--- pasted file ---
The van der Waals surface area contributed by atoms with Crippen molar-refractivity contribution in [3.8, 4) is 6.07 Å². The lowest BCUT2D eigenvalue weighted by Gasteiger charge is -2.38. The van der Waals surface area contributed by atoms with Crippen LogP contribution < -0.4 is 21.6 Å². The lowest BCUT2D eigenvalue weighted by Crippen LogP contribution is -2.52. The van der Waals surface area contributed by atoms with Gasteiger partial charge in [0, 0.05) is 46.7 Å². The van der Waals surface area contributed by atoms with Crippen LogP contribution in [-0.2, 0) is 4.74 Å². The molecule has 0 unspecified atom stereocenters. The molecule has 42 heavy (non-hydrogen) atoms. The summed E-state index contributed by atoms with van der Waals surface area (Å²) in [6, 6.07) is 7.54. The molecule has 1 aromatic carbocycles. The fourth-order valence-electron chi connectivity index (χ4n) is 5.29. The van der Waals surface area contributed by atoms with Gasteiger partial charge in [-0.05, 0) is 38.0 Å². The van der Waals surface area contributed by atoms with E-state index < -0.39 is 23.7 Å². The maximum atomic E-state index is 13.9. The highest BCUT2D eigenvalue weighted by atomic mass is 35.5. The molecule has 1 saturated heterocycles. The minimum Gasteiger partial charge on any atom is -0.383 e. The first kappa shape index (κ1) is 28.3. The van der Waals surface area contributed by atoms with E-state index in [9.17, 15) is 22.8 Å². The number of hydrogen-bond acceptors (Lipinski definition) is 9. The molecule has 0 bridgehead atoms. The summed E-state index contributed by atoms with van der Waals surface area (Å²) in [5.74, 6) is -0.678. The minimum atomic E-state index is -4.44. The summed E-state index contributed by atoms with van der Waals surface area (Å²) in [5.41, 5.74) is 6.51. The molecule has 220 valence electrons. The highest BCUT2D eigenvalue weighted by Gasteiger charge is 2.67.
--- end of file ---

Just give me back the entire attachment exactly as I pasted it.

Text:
The van der Waals surface area contributed by atoms with Crippen molar-refractivity contribution in [3.8, 4) is 6.07 Å². The lowest BCUT2D eigenvalue weighted by Gasteiger charge is -2.38. The van der Waals surface area contributed by atoms with Crippen LogP contribution < -0.4 is 21.6 Å². The lowest BCUT2D eigenvalue weighted by Crippen LogP contribution is -2.52. The van der Waals surface area contributed by atoms with Gasteiger partial charge in [0, 0.05) is 46.7 Å². The van der Waals surface area contributed by atoms with Crippen LogP contribution in [-0.2, 0) is 4.74 Å². The molecule has 0 unspecified atom stereocenters. The molecule has 42 heavy (non-hydrogen) atoms. The summed E-state index contributed by atoms with van der Waals surface area (Å²) in [6, 6.07) is 7.54. The molecule has 1 aromatic carbocycles. The fourth-order valence-electron chi connectivity index (χ4n) is 5.29. The van der Waals surface area contributed by atoms with Gasteiger partial charge in [-0.05, 0) is 38.0 Å². The van der Waals surface area contributed by atoms with E-state index < -0.39 is 23.7 Å². The maximum atomic E-state index is 13.9. The highest BCUT2D eigenvalue weighted by atomic mass is 35.5. The molecule has 1 saturated heterocycles. The minimum Gasteiger partial charge on any atom is -0.383 e. The first kappa shape index (κ1) is 28.3. The van der Waals surface area contributed by atoms with E-state index in [9.17, 15) is 22.8 Å². The number of hydrogen-bond acceptors (Lipinski definition) is 9. The molecule has 0 bridgehead atoms. The summed E-state index contributed by atoms with van der Waals surface area (Å²) in [5.74, 6) is -0.678. The minimum atomic E-state index is -4.44. The summed E-state index contributed by atoms with van der Waals surface area (Å²) in [5.41, 5.74) is 6.51. The molecule has 220 valence electrons. The highest BCUT2D eigenvalue weighted by Gasteiger charge is 2.67.